At its core this is a family-friendly adventure.  Whilst the story and adventure are being set up there are some lovely family moments that set up the relationships, particularly between Nathaniel and Angelica.  You can certainly sense the animosity, I mean, *he* got the library and he doesn't even read, or maybe can't, or maybe...  The family dynamics are well realised and I got the sense that the characters were believable.  During the early scenes events are set in motion that have significance later.  There is a particularly fun scene on the beach which encapsulates for me the joy of Eleanor's Secret, where every aspect of the film coalesce perfectly.  Inevitably there is a Borrowers feel to the story and adventure once it gets going.  This is something that cannot be escaped because of the shrinking of Nathaniel but I really enjoyed the fun take on this idea, suggesting a tale of fairy tales and stories for children all wrapped up in another tale.

Throughout the tale the concern over Nathaniel's reading ability is raised many times an not once does it try to explain it or define it.  It treats it as a complex and complicated issue for the subject *and* the family.  It uses animation for what it is good at, showing what it might be like for Nathaniel.  One night he dreams where he appears to be floating on a sea of letters, or is surface of the sea the page of a book?  Another time it shows him almost drowning in letters and pages from books.  Not once does it pass judgement however or take a particular moral stance, it lets the story and characters take their natural course.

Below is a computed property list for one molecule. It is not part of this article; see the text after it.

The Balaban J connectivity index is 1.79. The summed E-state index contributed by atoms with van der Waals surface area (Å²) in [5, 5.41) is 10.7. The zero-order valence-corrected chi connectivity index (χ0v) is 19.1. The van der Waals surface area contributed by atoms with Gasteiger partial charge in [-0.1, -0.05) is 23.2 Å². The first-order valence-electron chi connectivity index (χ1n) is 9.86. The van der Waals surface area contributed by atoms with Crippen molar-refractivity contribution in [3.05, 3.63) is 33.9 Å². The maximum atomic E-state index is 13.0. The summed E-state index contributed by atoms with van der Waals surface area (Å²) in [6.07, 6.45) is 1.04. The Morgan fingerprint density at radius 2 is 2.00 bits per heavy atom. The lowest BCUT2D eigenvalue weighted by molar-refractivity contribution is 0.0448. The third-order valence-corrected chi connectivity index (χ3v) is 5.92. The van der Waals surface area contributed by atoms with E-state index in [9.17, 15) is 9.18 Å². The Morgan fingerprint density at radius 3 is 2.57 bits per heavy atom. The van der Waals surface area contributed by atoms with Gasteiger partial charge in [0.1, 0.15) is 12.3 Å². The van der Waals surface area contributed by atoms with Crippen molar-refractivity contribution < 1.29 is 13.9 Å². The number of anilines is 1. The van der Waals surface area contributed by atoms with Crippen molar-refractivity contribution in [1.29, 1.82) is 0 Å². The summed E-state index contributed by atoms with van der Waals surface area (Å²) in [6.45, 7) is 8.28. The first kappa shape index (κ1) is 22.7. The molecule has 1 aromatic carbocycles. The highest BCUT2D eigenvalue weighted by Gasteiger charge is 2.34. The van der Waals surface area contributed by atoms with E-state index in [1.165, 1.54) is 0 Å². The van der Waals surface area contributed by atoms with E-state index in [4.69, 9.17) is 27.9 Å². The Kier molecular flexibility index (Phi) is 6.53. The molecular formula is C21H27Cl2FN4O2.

The animation is clean, crisp and smooth.  There is a nice natural quality to how the human and fairy tale characters move.  The children are imbued with this sense of energy and life whilst the adults have that relaxed "we're on holiday by the sea" gait.  The adults have relaxed and calm movements that I totally bought into.  The gestures and energy of children are captured beautifully and as they are the main focus it is lovely to watch.